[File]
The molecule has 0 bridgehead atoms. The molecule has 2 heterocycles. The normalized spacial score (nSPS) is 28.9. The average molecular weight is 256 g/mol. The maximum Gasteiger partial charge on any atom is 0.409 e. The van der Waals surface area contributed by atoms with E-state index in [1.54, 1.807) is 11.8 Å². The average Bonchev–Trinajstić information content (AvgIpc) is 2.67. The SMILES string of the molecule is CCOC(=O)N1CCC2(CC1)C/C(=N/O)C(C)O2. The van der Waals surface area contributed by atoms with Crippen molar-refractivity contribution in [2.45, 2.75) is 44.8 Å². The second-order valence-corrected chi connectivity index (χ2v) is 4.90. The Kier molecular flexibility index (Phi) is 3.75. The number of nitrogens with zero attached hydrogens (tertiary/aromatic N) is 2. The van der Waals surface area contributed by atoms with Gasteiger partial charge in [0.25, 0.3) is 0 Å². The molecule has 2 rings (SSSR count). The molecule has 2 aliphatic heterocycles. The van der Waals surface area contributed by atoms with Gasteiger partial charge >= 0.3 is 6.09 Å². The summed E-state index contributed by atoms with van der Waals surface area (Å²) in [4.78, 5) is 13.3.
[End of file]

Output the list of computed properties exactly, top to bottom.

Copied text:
The molecule has 0 bridgehead atoms. The molecule has 2 heterocycles. The normalized spacial score (nSPS) is 28.9. The average molecular weight is 256 g/mol. The maximum Gasteiger partial charge on any atom is 0.409 e. The van der Waals surface area contributed by atoms with E-state index in [1.54, 1.807) is 11.8 Å². The average Bonchev–Trinajstić information content (AvgIpc) is 2.67. The SMILES string of the molecule is CCOC(=O)N1CCC2(CC1)C/C(=N/O)C(C)O2. The van der Waals surface area contributed by atoms with Crippen molar-refractivity contribution in [2.45, 2.75) is 44.8 Å². The second-order valence-corrected chi connectivity index (χ2v) is 4.90. The Kier molecular flexibility index (Phi) is 3.75. The number of nitrogens with zero attached hydrogens (tertiary/aromatic N) is 2. The van der Waals surface area contributed by atoms with Gasteiger partial charge in [0.25, 0.3) is 0 Å². The molecule has 2 rings (SSSR count). The molecule has 2 aliphatic heterocycles. The van der Waals surface area contributed by atoms with Gasteiger partial charge >= 0.3 is 6.09 Å². The summed E-state index contributed by atoms with van der Waals surface area (Å²) in [4.78, 5) is 13.3.